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The Effect of Stimulus Polarity on the Relation Between Pitch Ranking and ECAP Spread of Excitation in Cochlear Implant Users

  • Emily R. Spitzer
  • Sangsook Choi
  • Michelle L. HughesEmail author
Research Article
  • 28 Downloads

Abstract

Although modern cochlear implants (CIs) use cathodic-leading symmetrical biphasic pulses to stimulate the auditory nerve, a growing body of evidence suggests that anodic-leading pulses may be more effective. The positive polarity has been shown to produce larger electrically evoked compound action potential (ECAP) amplitudes, steeper slope of the amplitude growth function, and broader spread of excitation (SOE) patterns. Polarity has also been shown to influence pitch perception. It remains unclear how polarity affects the relation between physiological SOE and psychophysical pitch perception. Using a within-subject design, we examined the correlation between performance on a pitch-ranking task and spatial separation between SOE patterns for anodic and cathodic-leading symmetric biphasic pulses for 14 CI ears. Overall, there was no effect of polarity on either ECAP SOE patterns, pitch ranking performance, or the relation between the two. This result is likely due the use of symmetric biphasic pulses, which may have reduced the size of the effect previously observed for pseudomonophasic pulses. Further research is needed to determine if a pseudomonophasic stimulus might further improve the relation between physiology and pitch perception.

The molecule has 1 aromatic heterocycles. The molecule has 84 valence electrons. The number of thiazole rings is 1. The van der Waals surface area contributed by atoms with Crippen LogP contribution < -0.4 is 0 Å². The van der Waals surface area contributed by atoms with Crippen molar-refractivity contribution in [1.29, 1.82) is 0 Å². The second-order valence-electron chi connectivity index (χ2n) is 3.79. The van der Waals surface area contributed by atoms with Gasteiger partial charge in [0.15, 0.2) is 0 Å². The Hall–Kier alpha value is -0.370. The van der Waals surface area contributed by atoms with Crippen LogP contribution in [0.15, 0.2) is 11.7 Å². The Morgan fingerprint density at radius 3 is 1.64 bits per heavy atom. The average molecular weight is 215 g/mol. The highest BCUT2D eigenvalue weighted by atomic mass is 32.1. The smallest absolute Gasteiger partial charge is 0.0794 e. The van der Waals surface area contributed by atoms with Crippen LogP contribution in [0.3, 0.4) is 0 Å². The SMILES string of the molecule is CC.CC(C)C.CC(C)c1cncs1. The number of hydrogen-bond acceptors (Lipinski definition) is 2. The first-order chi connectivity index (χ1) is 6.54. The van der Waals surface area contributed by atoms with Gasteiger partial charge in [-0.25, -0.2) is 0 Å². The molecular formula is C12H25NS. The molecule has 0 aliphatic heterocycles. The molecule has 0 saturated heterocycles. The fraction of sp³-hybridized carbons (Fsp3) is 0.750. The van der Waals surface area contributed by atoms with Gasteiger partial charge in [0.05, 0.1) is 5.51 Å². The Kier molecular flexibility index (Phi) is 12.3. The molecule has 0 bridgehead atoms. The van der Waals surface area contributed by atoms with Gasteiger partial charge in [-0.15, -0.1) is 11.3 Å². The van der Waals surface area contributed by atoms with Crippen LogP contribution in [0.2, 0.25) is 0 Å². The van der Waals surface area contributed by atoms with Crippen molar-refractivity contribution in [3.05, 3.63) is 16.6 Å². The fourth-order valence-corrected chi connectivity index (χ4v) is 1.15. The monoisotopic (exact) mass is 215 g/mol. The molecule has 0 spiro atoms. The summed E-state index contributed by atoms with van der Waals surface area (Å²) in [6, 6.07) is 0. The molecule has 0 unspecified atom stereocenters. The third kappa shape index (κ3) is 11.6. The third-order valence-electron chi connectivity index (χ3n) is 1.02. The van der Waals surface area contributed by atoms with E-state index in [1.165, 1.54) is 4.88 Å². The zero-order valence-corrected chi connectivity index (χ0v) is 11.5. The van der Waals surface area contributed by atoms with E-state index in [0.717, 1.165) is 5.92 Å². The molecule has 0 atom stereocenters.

Keywords

electrical stimulation biphasic stimuli electrically evoked compound action potential 

Notes

Funding Information

This study was funded by the National Institutes of Health. This research was supported by NIH/NIDCD grants R01 DC009595 and T35 DC008757 and NIGMS P20 GM109023. The content of this project is solely the responsibility of the authors and does not necessarily represent the official views of the National Institutes of Health.

Compliance with Ethical Standards

This study was approved by the Boys Town National Research Hospital Institutional Review Board under protocol 03-07-XP. Written informed consent was obtained from all participants.

Conflict of Interest

The authors declare that they have no conflict of interest.

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Copyright information

© Association for Research in Otolaryngology 2019

Authors and Affiliations

  • Emily R. Spitzer
    • 1
    • 2
  • Sangsook Choi
    • 1
  • Michelle L. Hughes
    • 1
    • 3
    Email author
  1. 1.Boys Town National Research HospitalOmahaUSA
  2. 2.Dept. of Otolaryngology—Head & Neck SurgeryNYU School of MedicineNew YorkUSA
  3. 3.Dept. of Special Education and Communication DisordersUniversity of Nebraska-LincolnLincolnUSA

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